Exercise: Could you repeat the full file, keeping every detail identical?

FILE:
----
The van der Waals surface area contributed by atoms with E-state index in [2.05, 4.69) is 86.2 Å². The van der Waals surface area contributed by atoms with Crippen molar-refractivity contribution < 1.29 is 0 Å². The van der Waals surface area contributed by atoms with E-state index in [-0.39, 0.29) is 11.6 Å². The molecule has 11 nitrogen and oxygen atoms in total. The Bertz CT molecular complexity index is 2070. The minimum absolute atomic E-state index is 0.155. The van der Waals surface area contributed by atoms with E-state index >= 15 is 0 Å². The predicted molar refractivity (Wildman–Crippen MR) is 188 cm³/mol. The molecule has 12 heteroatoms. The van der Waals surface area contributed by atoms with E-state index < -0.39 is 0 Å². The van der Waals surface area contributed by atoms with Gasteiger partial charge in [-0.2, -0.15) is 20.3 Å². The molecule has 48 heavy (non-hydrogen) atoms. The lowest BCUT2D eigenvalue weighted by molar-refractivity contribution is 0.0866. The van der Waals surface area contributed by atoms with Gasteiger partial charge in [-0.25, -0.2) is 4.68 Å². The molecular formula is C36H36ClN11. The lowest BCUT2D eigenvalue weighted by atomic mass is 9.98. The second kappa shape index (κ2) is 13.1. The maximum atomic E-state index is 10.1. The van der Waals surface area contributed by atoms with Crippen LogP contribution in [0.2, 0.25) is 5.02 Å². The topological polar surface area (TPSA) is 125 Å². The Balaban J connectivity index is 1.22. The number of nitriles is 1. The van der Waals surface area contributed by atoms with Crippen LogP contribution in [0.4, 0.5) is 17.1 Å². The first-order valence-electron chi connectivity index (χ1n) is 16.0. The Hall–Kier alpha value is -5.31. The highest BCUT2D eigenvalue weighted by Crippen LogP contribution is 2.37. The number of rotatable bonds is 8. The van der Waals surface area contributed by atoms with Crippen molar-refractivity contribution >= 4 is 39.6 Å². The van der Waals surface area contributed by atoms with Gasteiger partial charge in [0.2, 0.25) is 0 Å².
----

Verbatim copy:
The van der Waals surface area contributed by atoms with E-state index in [2.05, 4.69) is 86.2 Å². The van der Waals surface area contributed by atoms with Crippen molar-refractivity contribution < 1.29 is 0 Å². The van der Waals surface area contributed by atoms with E-state index in [-0.39, 0.29) is 11.6 Å². The molecule has 11 nitrogen and oxygen atoms in total. The Bertz CT molecular complexity index is 2070. The minimum absolute atomic E-state index is 0.155. The van der Waals surface area contributed by atoms with E-state index >= 15 is 0 Å². The predicted molar refractivity (Wildman–Crippen MR) is 188 cm³/mol. The molecule has 12 heteroatoms. The van der Waals surface area contributed by atoms with E-state index < -0.39 is 0 Å². The van der Waals surface area contributed by atoms with Gasteiger partial charge in [-0.2, -0.15) is 20.3 Å². The molecule has 48 heavy (non-hydrogen) atoms. The lowest BCUT2D eigenvalue weighted by molar-refractivity contribution is 0.0866. The van der Waals surface area contributed by atoms with Gasteiger partial charge in [-0.25, -0.2) is 4.68 Å². The molecular formula is C36H36ClN11. The lowest BCUT2D eigenvalue weighted by atomic mass is 9.98. The second kappa shape index (κ2) is 13.1. The maximum atomic E-state index is 10.1. The van der Waals surface area contributed by atoms with Crippen LogP contribution in [0.2, 0.25) is 5.02 Å². The topological polar surface area (TPSA) is 125 Å². The Balaban J connectivity index is 1.22. The number of nitriles is 1. The van der Waals surface area contributed by atoms with Crippen LogP contribution in [0.4, 0.5) is 17.1 Å². The first-order valence-electron chi connectivity index (χ1n) is 16.0. The Hall–Kier alpha value is -5.31. The highest BCUT2D eigenvalue weighted by Crippen LogP contribution is 2.37. The number of rotatable bonds is 8. The van der Waals surface area contributed by atoms with Crippen molar-refractivity contribution >= 4 is 39.6 Å². The van der Waals surface area contributed by atoms with Gasteiger partial charge in [0.2, 0.25) is 0 Å².